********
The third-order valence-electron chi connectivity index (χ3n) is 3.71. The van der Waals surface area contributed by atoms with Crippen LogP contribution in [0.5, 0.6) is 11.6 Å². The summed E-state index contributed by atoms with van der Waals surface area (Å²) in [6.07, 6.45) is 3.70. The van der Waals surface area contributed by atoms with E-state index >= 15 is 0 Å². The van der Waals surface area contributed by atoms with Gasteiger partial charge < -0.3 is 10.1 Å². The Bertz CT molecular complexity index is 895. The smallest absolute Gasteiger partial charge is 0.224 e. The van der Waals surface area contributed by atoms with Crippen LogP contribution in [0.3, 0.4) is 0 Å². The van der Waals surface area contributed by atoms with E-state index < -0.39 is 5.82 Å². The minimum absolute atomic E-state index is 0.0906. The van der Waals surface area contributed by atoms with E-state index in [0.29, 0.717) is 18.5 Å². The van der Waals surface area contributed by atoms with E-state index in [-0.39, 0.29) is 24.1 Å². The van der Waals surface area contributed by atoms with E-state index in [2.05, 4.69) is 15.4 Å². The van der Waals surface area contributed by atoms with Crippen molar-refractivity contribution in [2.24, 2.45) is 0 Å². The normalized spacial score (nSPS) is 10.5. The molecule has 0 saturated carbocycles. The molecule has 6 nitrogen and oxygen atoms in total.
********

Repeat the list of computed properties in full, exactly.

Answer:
The third-order valence-electron chi connectivity index (χ3n) is 3.71. The van der Waals surface area contributed by atoms with Crippen LogP contribution in [0.5, 0.6) is 11.6 Å². The summed E-state index contributed by atoms with van der Waals surface area (Å²) in [6.07, 6.45) is 3.70. The van der Waals surface area contributed by atoms with E-state index >= 15 is 0 Å². The van der Waals surface area contributed by atoms with Gasteiger partial charge < -0.3 is 10.1 Å². The Bertz CT molecular complexity index is 895. The smallest absolute Gasteiger partial charge is 0.224 e. The van der Waals surface area contributed by atoms with Crippen LogP contribution in [0.3, 0.4) is 0 Å². The van der Waals surface area contributed by atoms with E-state index < -0.39 is 5.82 Å². The minimum absolute atomic E-state index is 0.0906. The van der Waals surface area contributed by atoms with E-state index in [0.29, 0.717) is 18.5 Å². The van der Waals surface area contributed by atoms with E-state index in [-0.39, 0.29) is 24.1 Å². The van der Waals surface area contributed by atoms with E-state index in [2.05, 4.69) is 15.4 Å². The van der Waals surface area contributed by atoms with Crippen molar-refractivity contribution in [2.24, 2.45) is 0 Å². The normalized spacial score (nSPS) is 10.5. The molecule has 0 saturated carbocycles. The molecule has 6 nitrogen and oxygen atoms in total.